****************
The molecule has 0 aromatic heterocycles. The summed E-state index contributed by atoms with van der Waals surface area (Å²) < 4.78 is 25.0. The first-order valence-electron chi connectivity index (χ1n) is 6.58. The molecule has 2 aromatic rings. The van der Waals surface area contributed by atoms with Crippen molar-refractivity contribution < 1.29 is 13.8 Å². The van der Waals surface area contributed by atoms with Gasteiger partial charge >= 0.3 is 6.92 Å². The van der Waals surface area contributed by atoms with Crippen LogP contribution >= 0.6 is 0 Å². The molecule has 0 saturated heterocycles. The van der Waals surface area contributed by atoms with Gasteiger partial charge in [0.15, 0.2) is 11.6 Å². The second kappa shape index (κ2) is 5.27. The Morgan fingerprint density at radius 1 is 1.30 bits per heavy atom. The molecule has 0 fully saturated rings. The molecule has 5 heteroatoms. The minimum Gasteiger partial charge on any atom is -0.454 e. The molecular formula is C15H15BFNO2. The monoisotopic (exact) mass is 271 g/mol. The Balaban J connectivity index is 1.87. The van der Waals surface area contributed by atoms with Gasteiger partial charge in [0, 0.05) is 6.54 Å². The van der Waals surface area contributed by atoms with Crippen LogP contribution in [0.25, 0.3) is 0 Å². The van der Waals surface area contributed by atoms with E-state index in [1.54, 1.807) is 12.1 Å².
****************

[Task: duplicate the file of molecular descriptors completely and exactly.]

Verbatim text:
The molecule has 0 aromatic heterocycles. The summed E-state index contributed by atoms with van der Waals surface area (Å²) < 4.78 is 25.0. The first-order valence-electron chi connectivity index (χ1n) is 6.58. The molecule has 2 aromatic rings. The van der Waals surface area contributed by atoms with Crippen molar-refractivity contribution < 1.29 is 13.8 Å². The van der Waals surface area contributed by atoms with Gasteiger partial charge >= 0.3 is 6.92 Å². The van der Waals surface area contributed by atoms with Crippen LogP contribution >= 0.6 is 0 Å². The molecule has 0 saturated heterocycles. The van der Waals surface area contributed by atoms with Gasteiger partial charge in [0.15, 0.2) is 11.6 Å². The second kappa shape index (κ2) is 5.27. The Morgan fingerprint density at radius 1 is 1.30 bits per heavy atom. The molecule has 0 fully saturated rings. The molecule has 5 heteroatoms. The minimum Gasteiger partial charge on any atom is -0.454 e. The molecular formula is C15H15BFNO2. The monoisotopic (exact) mass is 271 g/mol. The Balaban J connectivity index is 1.87. The van der Waals surface area contributed by atoms with Gasteiger partial charge in [0, 0.05) is 6.54 Å². The van der Waals surface area contributed by atoms with Crippen LogP contribution in [0.25, 0.3) is 0 Å². The van der Waals surface area contributed by atoms with E-state index in [1.54, 1.807) is 12.1 Å².